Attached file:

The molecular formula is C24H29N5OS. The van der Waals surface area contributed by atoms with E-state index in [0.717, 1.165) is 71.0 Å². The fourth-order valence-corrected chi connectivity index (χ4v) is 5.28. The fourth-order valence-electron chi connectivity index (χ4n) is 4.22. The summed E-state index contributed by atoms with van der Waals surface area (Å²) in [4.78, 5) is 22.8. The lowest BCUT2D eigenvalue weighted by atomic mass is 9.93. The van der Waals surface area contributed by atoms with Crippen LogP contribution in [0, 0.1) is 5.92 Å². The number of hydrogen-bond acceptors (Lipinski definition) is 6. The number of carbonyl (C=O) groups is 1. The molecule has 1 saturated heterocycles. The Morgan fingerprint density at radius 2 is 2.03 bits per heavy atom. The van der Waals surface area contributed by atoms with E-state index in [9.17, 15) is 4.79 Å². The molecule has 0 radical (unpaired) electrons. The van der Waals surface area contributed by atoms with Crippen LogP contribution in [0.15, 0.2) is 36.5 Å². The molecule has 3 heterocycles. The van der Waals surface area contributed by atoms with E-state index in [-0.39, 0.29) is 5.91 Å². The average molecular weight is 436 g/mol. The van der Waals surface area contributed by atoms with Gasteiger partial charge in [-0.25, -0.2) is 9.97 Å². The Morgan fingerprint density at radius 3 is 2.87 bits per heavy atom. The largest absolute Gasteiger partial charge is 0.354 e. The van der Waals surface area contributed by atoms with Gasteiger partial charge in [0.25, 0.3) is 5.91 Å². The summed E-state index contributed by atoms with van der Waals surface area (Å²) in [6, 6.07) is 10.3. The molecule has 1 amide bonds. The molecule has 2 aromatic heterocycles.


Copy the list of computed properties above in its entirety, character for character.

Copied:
The molecular formula is C24H29N5OS. The van der Waals surface area contributed by atoms with E-state index in [0.717, 1.165) is 71.0 Å². The fourth-order valence-corrected chi connectivity index (χ4v) is 5.28. The fourth-order valence-electron chi connectivity index (χ4n) is 4.22. The summed E-state index contributed by atoms with van der Waals surface area (Å²) in [4.78, 5) is 22.8. The lowest BCUT2D eigenvalue weighted by atomic mass is 9.93. The van der Waals surface area contributed by atoms with Crippen LogP contribution in [0, 0.1) is 5.92 Å². The number of hydrogen-bond acceptors (Lipinski definition) is 6. The number of carbonyl (C=O) groups is 1. The molecule has 1 saturated heterocycles. The Morgan fingerprint density at radius 2 is 2.03 bits per heavy atom. The van der Waals surface area contributed by atoms with E-state index in [9.17, 15) is 4.79 Å². The molecule has 0 radical (unpaired) electrons. The van der Waals surface area contributed by atoms with Crippen LogP contribution in [0.15, 0.2) is 36.5 Å². The molecule has 3 heterocycles. The van der Waals surface area contributed by atoms with E-state index in [-0.39, 0.29) is 5.91 Å². The average molecular weight is 436 g/mol. The van der Waals surface area contributed by atoms with Gasteiger partial charge in [-0.25, -0.2) is 9.97 Å². The Morgan fingerprint density at radius 3 is 2.87 bits per heavy atom. The largest absolute Gasteiger partial charge is 0.354 e. The van der Waals surface area contributed by atoms with Gasteiger partial charge in [0.25, 0.3) is 5.91 Å². The summed E-state index contributed by atoms with van der Waals surface area (Å²) in [6, 6.07) is 10.3. The molecule has 1 amide bonds. The molecule has 2 aromatic heterocycles.